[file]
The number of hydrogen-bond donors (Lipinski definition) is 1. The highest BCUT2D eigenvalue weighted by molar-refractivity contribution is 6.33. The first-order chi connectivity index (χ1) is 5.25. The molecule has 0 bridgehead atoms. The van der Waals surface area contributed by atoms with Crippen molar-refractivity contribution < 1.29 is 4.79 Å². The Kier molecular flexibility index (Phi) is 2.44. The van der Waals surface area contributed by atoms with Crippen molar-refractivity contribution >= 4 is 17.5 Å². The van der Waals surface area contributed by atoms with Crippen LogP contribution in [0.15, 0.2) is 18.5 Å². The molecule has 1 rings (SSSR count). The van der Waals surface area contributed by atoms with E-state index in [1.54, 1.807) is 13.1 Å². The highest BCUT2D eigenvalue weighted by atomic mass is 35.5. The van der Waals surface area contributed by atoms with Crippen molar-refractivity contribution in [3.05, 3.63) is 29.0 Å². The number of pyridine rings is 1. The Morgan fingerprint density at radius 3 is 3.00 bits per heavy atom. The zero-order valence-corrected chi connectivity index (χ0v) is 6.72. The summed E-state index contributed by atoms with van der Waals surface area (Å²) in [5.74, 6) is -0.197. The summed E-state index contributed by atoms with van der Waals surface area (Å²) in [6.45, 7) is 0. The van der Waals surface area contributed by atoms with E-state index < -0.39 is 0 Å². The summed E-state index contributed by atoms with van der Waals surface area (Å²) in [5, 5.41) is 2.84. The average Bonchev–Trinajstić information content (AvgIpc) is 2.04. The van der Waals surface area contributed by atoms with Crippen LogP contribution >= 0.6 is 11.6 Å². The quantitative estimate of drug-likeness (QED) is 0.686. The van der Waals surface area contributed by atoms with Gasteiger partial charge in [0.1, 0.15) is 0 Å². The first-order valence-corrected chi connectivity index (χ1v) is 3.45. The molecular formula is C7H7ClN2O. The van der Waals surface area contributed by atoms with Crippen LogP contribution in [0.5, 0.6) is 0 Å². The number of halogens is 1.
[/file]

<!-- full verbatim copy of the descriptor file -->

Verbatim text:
The number of hydrogen-bond donors (Lipinski definition) is 1. The highest BCUT2D eigenvalue weighted by molar-refractivity contribution is 6.33. The first-order chi connectivity index (χ1) is 5.25. The molecule has 0 bridgehead atoms. The van der Waals surface area contributed by atoms with Crippen molar-refractivity contribution < 1.29 is 4.79 Å². The Kier molecular flexibility index (Phi) is 2.44. The van der Waals surface area contributed by atoms with Crippen molar-refractivity contribution >= 4 is 17.5 Å². The van der Waals surface area contributed by atoms with Crippen LogP contribution in [0.15, 0.2) is 18.5 Å². The molecule has 1 rings (SSSR count). The van der Waals surface area contributed by atoms with E-state index in [1.54, 1.807) is 13.1 Å². The highest BCUT2D eigenvalue weighted by atomic mass is 35.5. The van der Waals surface area contributed by atoms with Crippen molar-refractivity contribution in [3.05, 3.63) is 29.0 Å². The number of pyridine rings is 1. The Morgan fingerprint density at radius 3 is 3.00 bits per heavy atom. The zero-order valence-corrected chi connectivity index (χ0v) is 6.72. The summed E-state index contributed by atoms with van der Waals surface area (Å²) in [5.74, 6) is -0.197. The summed E-state index contributed by atoms with van der Waals surface area (Å²) in [6.45, 7) is 0. The van der Waals surface area contributed by atoms with E-state index < -0.39 is 0 Å². The summed E-state index contributed by atoms with van der Waals surface area (Å²) in [5, 5.41) is 2.84. The average Bonchev–Trinajstić information content (AvgIpc) is 2.04. The van der Waals surface area contributed by atoms with Crippen LogP contribution >= 0.6 is 11.6 Å². The quantitative estimate of drug-likeness (QED) is 0.686. The van der Waals surface area contributed by atoms with Gasteiger partial charge in [0.1, 0.15) is 0 Å². The first-order valence-corrected chi connectivity index (χ1v) is 3.45. The molecular formula is C7H7ClN2O. The van der Waals surface area contributed by atoms with Crippen LogP contribution in [0.5, 0.6) is 0 Å². The number of halogens is 1.